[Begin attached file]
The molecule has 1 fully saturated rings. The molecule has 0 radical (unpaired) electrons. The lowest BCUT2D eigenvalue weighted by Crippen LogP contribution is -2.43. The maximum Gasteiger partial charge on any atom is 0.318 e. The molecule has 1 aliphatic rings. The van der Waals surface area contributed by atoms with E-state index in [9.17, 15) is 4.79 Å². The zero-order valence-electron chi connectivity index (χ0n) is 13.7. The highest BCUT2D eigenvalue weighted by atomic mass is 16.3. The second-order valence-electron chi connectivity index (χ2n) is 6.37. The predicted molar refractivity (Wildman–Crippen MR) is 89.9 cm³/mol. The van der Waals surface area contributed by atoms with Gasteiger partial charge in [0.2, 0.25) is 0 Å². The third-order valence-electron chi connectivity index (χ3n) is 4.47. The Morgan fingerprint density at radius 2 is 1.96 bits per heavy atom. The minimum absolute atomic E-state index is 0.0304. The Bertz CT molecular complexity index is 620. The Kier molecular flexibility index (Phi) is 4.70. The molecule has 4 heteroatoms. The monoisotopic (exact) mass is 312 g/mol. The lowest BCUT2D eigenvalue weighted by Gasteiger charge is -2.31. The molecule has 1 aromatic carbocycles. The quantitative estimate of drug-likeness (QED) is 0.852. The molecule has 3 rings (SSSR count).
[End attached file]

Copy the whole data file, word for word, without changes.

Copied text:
The molecule has 1 fully saturated rings. The molecule has 0 radical (unpaired) electrons. The lowest BCUT2D eigenvalue weighted by Crippen LogP contribution is -2.43. The maximum Gasteiger partial charge on any atom is 0.318 e. The molecule has 1 aliphatic rings. The van der Waals surface area contributed by atoms with E-state index in [9.17, 15) is 4.79 Å². The zero-order valence-electron chi connectivity index (χ0n) is 13.7. The highest BCUT2D eigenvalue weighted by atomic mass is 16.3. The second-order valence-electron chi connectivity index (χ2n) is 6.37. The predicted molar refractivity (Wildman–Crippen MR) is 89.9 cm³/mol. The van der Waals surface area contributed by atoms with Gasteiger partial charge in [0.2, 0.25) is 0 Å². The third-order valence-electron chi connectivity index (χ3n) is 4.47. The Morgan fingerprint density at radius 2 is 1.96 bits per heavy atom. The minimum absolute atomic E-state index is 0.0304. The Bertz CT molecular complexity index is 620. The Kier molecular flexibility index (Phi) is 4.70. The molecule has 4 heteroatoms. The monoisotopic (exact) mass is 312 g/mol. The lowest BCUT2D eigenvalue weighted by Gasteiger charge is -2.31. The molecule has 1 aromatic carbocycles. The quantitative estimate of drug-likeness (QED) is 0.852. The molecule has 3 rings (SSSR count).